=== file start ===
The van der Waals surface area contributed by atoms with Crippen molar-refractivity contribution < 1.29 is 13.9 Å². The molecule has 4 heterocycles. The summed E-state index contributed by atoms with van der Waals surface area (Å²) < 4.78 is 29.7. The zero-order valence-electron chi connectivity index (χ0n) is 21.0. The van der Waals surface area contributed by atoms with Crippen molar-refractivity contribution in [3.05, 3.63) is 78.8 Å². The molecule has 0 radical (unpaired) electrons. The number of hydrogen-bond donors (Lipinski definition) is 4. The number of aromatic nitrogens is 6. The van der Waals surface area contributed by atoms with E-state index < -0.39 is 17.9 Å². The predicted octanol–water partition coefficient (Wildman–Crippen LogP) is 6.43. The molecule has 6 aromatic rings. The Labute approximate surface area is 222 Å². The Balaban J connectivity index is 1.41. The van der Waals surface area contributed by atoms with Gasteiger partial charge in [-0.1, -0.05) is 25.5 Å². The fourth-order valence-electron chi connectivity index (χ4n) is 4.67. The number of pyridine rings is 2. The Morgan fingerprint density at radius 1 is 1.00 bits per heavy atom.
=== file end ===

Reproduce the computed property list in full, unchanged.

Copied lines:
The van der Waals surface area contributed by atoms with Crippen molar-refractivity contribution < 1.29 is 13.9 Å². The molecule has 4 heterocycles. The summed E-state index contributed by atoms with van der Waals surface area (Å²) < 4.78 is 29.7. The zero-order valence-electron chi connectivity index (χ0n) is 21.0. The van der Waals surface area contributed by atoms with Crippen molar-refractivity contribution in [3.05, 3.63) is 78.8 Å². The molecule has 0 radical (unpaired) electrons. The number of hydrogen-bond donors (Lipinski definition) is 4. The number of aromatic nitrogens is 6. The van der Waals surface area contributed by atoms with E-state index < -0.39 is 17.9 Å². The predicted octanol–water partition coefficient (Wildman–Crippen LogP) is 6.43. The molecule has 6 aromatic rings. The Labute approximate surface area is 222 Å². The Balaban J connectivity index is 1.41. The van der Waals surface area contributed by atoms with Gasteiger partial charge in [-0.1, -0.05) is 25.5 Å². The fourth-order valence-electron chi connectivity index (χ4n) is 4.67. The number of pyridine rings is 2. The Morgan fingerprint density at radius 1 is 1.00 bits per heavy atom.